Achieving charitable registration status is a significant step, and a significant benefit, to any organization. The organization itself becomes exempt from income tax and, in addition, is able to issue tax receipts for donations made to it, which allow donors to claim a federal and provincial tax credit based on the amount of such donations. The ability to issue such tax receipts gives a charitable organization a measurable advantage when it comes to fundraising.
The other, less tangible, benefit of becoming a registered charity is that such organizations are more likely to be (correctly) perceived as legitimate charities, having undergone a degree of scrutiny by the Canada Revenue Agency (CRA) in order to obtain registered charity status, and being subject to ongoing reporting requirements in order to maintain that status.
In order to obtain and retain status as a registered charity, an organization must fulfill a number of requirements. Specifically, as outlined on the CRA website, any organization functioning as a registered charity must be resident in Canada, must be established and operated for charitable purposes, and must devote its resources (funds, personnel, and property) to charitable activities.
In relation to the requirements for “charitable purposes” and “charitable activities”, an organization must generally have purposes that include one or more of the following: the relief of poverty, the advancement of education, the advancement of religion, and other purposes that benefit the community (where such purposes have been found by the courts to be charitable in nature).
The devil, as always, is in the details, and the types of activities which charities can engage in in the pursuit of those charitable purposes has always been a subject of discussion and, often, dispute between the charitable sector and the CRA. In particular, there is something of an ongoing dispute with respect to the extent to which charities can engage in activities which are political (in a non-partisan sense) in nature. Such non-partisan political activity, while allowed, is subject to strict limits under specific provisions of the Income Tax Act and the CRA policies interpreting those provisions. The Act requires that a registered charity devote “substantially all” of its resources to charitable activities, but provides that where the charity devotes part of its resources to non-partisan political activities and those non-partisan political activities are “ancillary and incidental to its charitable activities”, the resources devoted to such activities will be considered to be used in charitable activities. As a matter of administrative policy, the CRA has taken the position that no more than 10% of a registered charity’s resources should be expended on partisan political activity or, put another way, that at least 90% of its resources should be devoted to non-political charitable activities. A recent Court decision, however, has thrown most of those rules around non-partisan political activities of charities into doubt.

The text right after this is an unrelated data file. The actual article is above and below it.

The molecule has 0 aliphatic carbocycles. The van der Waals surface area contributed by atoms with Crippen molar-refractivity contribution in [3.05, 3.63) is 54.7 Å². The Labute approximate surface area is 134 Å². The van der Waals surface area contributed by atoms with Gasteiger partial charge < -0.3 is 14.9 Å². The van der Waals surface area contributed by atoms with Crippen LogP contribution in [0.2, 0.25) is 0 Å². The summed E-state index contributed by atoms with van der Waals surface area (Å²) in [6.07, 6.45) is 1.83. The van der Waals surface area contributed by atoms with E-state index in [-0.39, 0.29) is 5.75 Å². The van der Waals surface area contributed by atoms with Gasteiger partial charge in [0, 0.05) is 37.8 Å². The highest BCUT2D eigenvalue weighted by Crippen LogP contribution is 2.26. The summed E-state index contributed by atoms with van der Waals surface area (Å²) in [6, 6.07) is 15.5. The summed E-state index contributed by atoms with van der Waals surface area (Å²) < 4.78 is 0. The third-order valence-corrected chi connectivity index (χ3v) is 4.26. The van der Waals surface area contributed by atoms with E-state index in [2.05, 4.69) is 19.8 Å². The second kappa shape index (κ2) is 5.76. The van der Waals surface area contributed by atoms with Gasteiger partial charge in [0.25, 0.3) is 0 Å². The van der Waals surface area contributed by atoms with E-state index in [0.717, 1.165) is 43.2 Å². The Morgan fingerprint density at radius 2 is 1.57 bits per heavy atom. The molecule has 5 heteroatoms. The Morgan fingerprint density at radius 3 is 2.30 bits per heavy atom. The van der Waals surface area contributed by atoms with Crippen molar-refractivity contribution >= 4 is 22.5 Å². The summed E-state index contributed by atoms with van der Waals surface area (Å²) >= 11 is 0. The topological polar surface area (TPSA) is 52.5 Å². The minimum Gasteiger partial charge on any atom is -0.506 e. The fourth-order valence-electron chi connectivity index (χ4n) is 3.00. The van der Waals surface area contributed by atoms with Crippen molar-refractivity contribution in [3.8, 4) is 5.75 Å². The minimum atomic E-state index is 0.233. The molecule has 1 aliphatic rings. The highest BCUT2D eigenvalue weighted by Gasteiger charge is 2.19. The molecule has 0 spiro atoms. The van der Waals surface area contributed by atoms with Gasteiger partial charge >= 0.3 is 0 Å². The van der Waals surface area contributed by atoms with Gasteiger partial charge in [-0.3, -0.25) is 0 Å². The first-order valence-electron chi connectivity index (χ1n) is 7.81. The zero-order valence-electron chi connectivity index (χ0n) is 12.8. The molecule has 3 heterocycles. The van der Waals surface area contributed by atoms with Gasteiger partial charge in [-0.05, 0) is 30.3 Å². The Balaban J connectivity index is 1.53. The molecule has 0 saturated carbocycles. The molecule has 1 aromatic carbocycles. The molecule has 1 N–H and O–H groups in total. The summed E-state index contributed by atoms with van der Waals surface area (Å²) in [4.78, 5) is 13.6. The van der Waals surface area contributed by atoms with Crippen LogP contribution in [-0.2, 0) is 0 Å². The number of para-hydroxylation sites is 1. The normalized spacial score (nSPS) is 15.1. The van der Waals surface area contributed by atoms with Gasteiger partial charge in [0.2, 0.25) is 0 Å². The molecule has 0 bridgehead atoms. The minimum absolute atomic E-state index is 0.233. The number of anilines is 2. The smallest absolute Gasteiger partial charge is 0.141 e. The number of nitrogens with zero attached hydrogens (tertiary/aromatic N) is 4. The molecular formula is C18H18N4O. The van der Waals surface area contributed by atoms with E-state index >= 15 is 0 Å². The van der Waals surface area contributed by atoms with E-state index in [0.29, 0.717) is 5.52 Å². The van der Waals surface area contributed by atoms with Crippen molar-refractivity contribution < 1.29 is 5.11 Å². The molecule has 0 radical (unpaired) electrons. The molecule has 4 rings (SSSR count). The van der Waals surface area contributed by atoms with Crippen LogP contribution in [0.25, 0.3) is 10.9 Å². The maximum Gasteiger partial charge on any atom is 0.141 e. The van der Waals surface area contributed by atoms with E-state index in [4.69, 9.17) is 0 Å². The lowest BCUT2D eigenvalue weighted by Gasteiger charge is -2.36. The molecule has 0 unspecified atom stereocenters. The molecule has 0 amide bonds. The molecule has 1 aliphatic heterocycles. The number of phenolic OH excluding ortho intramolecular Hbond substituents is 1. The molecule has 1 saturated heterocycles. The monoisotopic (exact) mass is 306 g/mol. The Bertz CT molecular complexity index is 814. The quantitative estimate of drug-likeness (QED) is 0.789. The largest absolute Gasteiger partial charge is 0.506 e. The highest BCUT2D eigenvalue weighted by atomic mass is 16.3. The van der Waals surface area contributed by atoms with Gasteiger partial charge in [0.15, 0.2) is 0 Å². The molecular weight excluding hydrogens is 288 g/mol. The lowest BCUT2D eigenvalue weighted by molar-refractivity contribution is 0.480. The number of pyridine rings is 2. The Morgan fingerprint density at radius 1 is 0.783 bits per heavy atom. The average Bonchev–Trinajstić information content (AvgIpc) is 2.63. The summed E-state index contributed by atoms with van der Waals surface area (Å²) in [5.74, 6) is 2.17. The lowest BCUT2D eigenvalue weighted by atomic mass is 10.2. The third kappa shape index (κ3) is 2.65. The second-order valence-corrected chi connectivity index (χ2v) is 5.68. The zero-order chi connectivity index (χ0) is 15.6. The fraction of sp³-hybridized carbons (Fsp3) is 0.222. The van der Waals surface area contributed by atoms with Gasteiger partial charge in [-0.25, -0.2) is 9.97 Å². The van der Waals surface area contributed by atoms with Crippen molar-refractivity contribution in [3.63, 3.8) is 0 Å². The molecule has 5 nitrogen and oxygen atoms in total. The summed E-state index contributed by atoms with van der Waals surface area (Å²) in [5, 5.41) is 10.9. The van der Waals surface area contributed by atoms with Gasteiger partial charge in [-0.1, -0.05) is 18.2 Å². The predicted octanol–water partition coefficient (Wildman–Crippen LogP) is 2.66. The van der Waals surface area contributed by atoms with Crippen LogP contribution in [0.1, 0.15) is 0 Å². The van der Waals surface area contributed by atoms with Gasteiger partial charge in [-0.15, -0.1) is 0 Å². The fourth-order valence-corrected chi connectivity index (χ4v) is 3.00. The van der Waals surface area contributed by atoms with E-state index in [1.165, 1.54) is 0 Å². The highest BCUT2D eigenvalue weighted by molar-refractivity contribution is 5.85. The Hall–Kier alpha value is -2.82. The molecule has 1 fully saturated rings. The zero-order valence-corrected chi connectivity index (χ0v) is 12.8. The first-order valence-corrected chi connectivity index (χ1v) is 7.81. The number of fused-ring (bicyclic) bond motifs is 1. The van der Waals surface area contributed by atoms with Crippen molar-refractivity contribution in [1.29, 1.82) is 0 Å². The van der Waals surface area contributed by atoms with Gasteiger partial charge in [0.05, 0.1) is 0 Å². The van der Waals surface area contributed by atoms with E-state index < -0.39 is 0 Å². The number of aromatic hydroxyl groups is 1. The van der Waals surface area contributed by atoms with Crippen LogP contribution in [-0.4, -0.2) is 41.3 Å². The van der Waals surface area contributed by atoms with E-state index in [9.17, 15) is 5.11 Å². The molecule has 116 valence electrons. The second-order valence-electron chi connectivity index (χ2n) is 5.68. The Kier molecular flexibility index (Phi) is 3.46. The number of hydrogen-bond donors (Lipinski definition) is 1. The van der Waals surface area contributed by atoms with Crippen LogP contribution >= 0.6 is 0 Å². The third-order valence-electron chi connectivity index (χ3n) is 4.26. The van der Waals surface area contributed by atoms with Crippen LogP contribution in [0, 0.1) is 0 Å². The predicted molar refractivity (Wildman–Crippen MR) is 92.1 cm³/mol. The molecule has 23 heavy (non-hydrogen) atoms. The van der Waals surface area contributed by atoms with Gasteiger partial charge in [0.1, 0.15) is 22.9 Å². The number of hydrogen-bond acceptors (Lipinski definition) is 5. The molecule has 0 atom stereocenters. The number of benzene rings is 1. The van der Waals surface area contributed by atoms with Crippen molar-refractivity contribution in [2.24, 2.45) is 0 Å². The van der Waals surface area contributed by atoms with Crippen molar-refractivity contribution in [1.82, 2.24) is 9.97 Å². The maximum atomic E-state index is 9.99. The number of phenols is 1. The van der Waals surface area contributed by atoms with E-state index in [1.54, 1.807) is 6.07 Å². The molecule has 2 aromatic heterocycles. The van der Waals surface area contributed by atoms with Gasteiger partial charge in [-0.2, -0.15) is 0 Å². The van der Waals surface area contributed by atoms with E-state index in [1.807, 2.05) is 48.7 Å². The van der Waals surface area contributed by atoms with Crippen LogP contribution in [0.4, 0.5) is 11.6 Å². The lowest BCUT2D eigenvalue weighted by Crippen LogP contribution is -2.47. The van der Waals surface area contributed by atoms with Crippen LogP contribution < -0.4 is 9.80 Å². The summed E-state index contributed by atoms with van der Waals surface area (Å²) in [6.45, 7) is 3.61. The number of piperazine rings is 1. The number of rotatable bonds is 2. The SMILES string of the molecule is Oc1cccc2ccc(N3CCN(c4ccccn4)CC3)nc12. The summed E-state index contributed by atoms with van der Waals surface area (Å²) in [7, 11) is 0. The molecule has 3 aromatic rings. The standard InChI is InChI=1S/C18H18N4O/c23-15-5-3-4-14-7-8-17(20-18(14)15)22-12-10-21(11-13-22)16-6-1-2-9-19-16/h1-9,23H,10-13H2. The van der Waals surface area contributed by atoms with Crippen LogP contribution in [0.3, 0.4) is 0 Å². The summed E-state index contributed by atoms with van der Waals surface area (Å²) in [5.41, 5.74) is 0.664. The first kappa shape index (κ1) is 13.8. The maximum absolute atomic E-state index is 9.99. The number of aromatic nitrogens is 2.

The case began when, in 2016, a registered charity — Canada Without Poverty — challenged the CRA’s administrative policy limiting registered charities to using no more than 10% of their resources for political activities related to their charitable purposes. That challenge was based on the argument that the organization could not achieve its charitable purposes without engaging in political activity, and that the restrictions placed by the CRA’s policies on the extent of such activities were a violation of the right to free expression granted by the Canadian Charter of Rights and Freedoms.
The Court agreed with the charity which brought the challenge and held that the CRA’s view that a charity could spend only up to 10% of its resources on non-partisan political activities was a violation of the Charter and that the entire provision of the Income Tax Act which restricted non-partisan political activities and therefore political expression by a registered charity was also contrary to the Charter, and that there was no justification for such restriction.
The Court did emphasize that it was not speaking of partisan political activities, which remain out of bounds for registered charities. However, as the law now stands following the Court’s decision on July 16, charities are able to engage in non-partisan political activities without regard for the limits which were formerly imposed by the Income Tax Act and by the CRA’s administrative policies in enforcing that Act.
It is likely that, given the potentially significant consequences which follow from the Court’s decision, the federal government will appeal that decision to a higher Court, seeking to have it reversed. That process of appealing the Court decision is one which will take at least several months, if not longer, but it’s a process that will be closely followed by many organizations and individuals working in the charitable sector.